Houston certainly isn’t the oldest metropolitan city around, but it does have a fascinating history, and that’s what one local man wants to document and preserve. As Houston Public Radio’s Laurie Johnson reports, Houstonian Mike Vance is on a mission to collect hundreds of oral histories from long-time residents of the area’s oldest neighborhoods.
“I’d had this idea a long time ago of doing histories that are almost individual histories of your house. This house that I have was built in 1950, and I think everybody that has an older house would like to know who lived there and, to take that out to the next level, where they went out to eat and where they shopped and where they got gas and where they played in the park and all that kind of thing.”
Mike Vance is the president of Houston Arts and Media, a newly formed non-profit organization with a mission to employ Houston writers and media artists to produce educational and historical projects. One of the first projects is Neighbor to Neighbor, a collection of oral histories gathered around the city. Vance says he’s starting out small, interviewing people he knows who have interesting stories.
“Lou Daleo told a story, this is one of my favorites, of the flood of 1937. And he and his father and his brother went off on a little adventure from their neighborhood off of Harrisburg and went downtown just to kind of see what was going on because their neighborhood was not flooded, but downtown was.”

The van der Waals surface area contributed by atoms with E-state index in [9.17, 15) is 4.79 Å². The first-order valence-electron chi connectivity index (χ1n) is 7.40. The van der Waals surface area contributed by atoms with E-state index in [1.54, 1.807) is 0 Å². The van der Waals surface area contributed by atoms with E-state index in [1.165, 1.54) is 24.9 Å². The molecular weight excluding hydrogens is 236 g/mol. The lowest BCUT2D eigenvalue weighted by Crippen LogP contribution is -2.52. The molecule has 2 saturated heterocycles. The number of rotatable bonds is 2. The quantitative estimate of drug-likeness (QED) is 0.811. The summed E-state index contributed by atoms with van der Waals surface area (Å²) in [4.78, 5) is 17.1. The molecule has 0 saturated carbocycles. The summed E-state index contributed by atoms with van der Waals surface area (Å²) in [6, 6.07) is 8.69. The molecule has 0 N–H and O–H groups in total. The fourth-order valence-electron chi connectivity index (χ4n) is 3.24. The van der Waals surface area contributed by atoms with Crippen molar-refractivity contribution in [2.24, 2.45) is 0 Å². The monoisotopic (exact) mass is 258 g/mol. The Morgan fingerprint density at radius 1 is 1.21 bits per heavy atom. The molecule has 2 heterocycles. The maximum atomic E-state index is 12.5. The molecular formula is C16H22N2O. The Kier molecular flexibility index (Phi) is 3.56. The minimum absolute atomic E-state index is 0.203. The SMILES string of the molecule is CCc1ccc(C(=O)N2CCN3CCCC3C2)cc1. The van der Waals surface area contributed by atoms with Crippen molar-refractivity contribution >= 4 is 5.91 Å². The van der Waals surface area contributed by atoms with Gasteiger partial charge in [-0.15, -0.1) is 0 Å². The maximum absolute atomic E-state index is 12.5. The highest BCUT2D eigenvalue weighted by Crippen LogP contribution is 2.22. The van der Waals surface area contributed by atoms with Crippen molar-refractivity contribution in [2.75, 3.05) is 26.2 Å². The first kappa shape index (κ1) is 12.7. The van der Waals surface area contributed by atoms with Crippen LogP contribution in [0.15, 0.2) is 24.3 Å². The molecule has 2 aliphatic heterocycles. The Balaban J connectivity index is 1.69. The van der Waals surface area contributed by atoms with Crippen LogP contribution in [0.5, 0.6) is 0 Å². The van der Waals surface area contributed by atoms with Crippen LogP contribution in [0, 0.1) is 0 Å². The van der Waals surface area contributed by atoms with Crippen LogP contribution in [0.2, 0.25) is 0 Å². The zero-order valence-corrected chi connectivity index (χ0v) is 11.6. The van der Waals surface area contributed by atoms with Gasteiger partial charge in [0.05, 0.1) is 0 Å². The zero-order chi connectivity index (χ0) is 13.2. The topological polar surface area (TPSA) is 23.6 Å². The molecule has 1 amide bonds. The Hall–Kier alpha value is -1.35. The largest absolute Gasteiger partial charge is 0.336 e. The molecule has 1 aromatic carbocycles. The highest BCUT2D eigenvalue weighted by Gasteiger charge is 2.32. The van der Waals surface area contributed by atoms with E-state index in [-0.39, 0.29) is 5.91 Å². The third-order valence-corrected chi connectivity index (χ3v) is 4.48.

“My dad had the foresight to bring a fishing hook and some fishing line and I didn’t know he had it. But he had this in his pocket and we went up there and he said let’s go fishing for one of those boxes down there and see what we can catch. So he dropped his anchor down there, his line and a little weight of some kind and the hook caught a hatbox. The hook went right through the hatbox, fortunately could bring the whole thing up in one piece, lid on it and all. And there was a big western hat in there. And I think he wore that hat ’til the day he died.”
It’s stories like those that Vance wants to preserve. And stories of the way Houston was 50, 60, 70 years ago. He’s collected oral histories from people who grew up in Houston’s East End, who lived in Sears houses built from a kit, people who remember when River Oaks was the suburbs and the Southwest Freeway ended at Kirby. Vance plans to donate the oral histories to a museum or university and to compile the information into a series of books about Houston’s historic neighborhoods.
“Once you get them going, and they start talking about what movie theatre they went to and where they used to go dancing and where they met their wife and all of this kind of stuff, then their eyes kind of light up and they tell a good story.”
You can hear the full-length oral history between Mike Vance and Lou Daleo on our website, kuhf dot org. Laurie Johnson HPR News.